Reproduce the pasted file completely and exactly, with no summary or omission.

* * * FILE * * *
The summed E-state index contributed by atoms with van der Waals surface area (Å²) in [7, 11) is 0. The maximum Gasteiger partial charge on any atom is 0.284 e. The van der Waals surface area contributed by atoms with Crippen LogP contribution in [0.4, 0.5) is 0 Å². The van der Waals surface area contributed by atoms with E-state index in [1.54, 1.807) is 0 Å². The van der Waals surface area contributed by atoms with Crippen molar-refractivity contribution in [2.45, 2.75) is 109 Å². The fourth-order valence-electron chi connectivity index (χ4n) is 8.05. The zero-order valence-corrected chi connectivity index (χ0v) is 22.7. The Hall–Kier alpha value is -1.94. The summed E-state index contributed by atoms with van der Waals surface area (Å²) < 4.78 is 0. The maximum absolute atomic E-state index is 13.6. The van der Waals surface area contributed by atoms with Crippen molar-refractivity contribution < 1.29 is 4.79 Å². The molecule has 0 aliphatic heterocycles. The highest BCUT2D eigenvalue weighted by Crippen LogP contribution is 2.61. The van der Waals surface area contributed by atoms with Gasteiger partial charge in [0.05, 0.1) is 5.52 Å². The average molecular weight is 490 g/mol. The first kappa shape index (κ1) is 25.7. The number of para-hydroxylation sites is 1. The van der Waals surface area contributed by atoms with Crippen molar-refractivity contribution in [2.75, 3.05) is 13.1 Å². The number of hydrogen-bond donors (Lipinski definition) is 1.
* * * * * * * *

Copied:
The summed E-state index contributed by atoms with van der Waals surface area (Å²) in [7, 11) is 0. The maximum Gasteiger partial charge on any atom is 0.284 e. The van der Waals surface area contributed by atoms with Crippen LogP contribution in [0.4, 0.5) is 0 Å². The van der Waals surface area contributed by atoms with E-state index in [1.54, 1.807) is 0 Å². The van der Waals surface area contributed by atoms with Crippen molar-refractivity contribution in [2.45, 2.75) is 109 Å². The fourth-order valence-electron chi connectivity index (χ4n) is 8.05. The zero-order valence-corrected chi connectivity index (χ0v) is 22.7. The Hall–Kier alpha value is -1.94. The summed E-state index contributed by atoms with van der Waals surface area (Å²) < 4.78 is 0. The maximum absolute atomic E-state index is 13.6. The van der Waals surface area contributed by atoms with Crippen molar-refractivity contribution < 1.29 is 4.79 Å². The molecule has 0 aliphatic heterocycles. The highest BCUT2D eigenvalue weighted by Crippen LogP contribution is 2.61. The van der Waals surface area contributed by atoms with Gasteiger partial charge in [0.05, 0.1) is 5.52 Å². The average molecular weight is 490 g/mol. The first kappa shape index (κ1) is 25.7. The number of para-hydroxylation sites is 1. The van der Waals surface area contributed by atoms with Crippen molar-refractivity contribution in [2.75, 3.05) is 13.1 Å². The number of hydrogen-bond donors (Lipinski definition) is 1.